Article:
By Dan Clendenin

A few weeks ago the New York Times published an opinion piece that ought to be required reading for this week’s Palm Sunday or Passion Sunday. It’s by Kate Bowler, a thirty-five-year-old historian at Duke Divinity School, and called “Death, the Prosperity Gospel, and Me” (February 13, 2016).

Bowler was diagnosed with Stage IV cancer four months ago. It was a “massive tumor” and not a bad gallbladder that was causing her abdominal pain. After falling to her knees in tears, and crying in the arms of her husband, one of the first thoughts she had was also, “Oh, God, this is ironic.” Why? Because she had recently published a book called “Blessed.”

As a historian of Christianity, Bowler has specialized in the American prosperity gospel that promises us health, wealth, and happiness. For her book Blessed: A History of the American Prosperity Gospel (Oxford, 2013), she spent ten years interviewing megachurch pastors, watching televangelists, and listening to celebrities pray for people in wheelchairs. She joined 900 tourists on a trip to Israel with Benny Hinn. Raised on the prairies of Winnipeg, Bowler observes that even some of her own famously modest Canadian Anabaptists have bought into the idea that the right kind of faith leads to blessings.

“Blessed” is the operative word, says Bowler, a shorthand for the prosperity gospel. As in “I am blessed.” As in a #blessed hashtag at Thanksgiving. For many Christians, “being blessed” is the goal of the gospel. In Bowler’s judgment, this gospel of prosperity and blessing has become “a full-fledged American phenomenon.”

There’s a good and proper sense of the word “blessed,” she observes, as in a deep sense of gratitude for God’s goodness. But among prosperity preachers, “blessed” is a reward for right faith. This narcissistic sense of “blessed” includes a palpable sense of entitlement and smugness, not to mention the shaming and blaming of others who exhibit faulty faith.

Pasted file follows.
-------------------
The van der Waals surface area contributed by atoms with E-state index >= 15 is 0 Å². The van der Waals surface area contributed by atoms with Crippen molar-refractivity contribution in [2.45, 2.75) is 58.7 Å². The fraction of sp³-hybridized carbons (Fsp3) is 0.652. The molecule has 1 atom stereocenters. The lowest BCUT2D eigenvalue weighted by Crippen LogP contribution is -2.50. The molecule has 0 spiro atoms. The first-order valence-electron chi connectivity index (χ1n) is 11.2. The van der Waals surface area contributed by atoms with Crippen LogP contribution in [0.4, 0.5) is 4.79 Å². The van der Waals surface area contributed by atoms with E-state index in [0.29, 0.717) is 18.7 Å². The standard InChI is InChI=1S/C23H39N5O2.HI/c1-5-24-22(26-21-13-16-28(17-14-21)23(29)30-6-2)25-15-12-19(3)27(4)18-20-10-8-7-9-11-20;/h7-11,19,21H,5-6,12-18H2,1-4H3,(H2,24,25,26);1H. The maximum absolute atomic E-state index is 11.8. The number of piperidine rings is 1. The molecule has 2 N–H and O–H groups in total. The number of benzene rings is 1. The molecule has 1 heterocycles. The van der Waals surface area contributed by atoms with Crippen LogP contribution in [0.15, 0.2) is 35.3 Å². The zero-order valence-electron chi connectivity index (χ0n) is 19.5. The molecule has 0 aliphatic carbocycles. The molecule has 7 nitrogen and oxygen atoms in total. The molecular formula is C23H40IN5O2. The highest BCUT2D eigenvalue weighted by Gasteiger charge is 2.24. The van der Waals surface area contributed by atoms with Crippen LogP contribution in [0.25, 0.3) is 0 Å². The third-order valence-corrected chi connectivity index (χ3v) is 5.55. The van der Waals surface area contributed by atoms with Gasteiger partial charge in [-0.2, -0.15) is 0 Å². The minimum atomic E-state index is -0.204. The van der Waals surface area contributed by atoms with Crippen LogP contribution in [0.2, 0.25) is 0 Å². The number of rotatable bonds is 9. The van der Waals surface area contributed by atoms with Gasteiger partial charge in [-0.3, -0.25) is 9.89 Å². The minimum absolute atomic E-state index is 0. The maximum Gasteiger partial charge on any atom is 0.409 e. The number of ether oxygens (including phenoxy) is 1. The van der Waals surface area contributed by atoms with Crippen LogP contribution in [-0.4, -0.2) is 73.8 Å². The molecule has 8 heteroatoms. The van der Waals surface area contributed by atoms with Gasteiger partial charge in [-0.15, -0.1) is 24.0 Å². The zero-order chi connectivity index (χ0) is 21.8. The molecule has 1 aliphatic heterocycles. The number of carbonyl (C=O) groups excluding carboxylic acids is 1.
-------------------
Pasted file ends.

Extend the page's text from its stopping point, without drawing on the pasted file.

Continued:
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Triumphal Entry.

In other words, and as Oprah has said, there’s no such thing as luck. And certainly not bad luck. Only a divine order for my good. A quid pro quo of God’s blessings for my faith. “This is America,” writes Bowler, “where there are no setbacks, just setups. Tragedies are simply tests of character.”

According to the prosperity gospel, “everything happens for a reason.” This is what one of Bowler’s neighbors assured her after knocking on her door.

“I’d love to hear it,” said Bowler’s husband.

“Pardon?!” replied the surprised neighbor.

“I’d love to hear the reason my wife is dying.”

The prosperity gospel tries to exert order over the chaos in our lives, to solve the mystery of human suffering, “because the opposite of #blessed is leaving a husband and a toddler behind, and people can’t quite let themselves say it, ‘Wow. That’s awful.’”

And so the prosperity gospel “offers people a guarantee: Follow these rules, and God will reward you, heal you, restore you… The prosperity gospel holds to this illusion of control until the very end,” and regardless of obvious evidence to the contrary.

In a passage that could have been written specifically for Palm Sunday and the passion of our Lord, Bowler writes: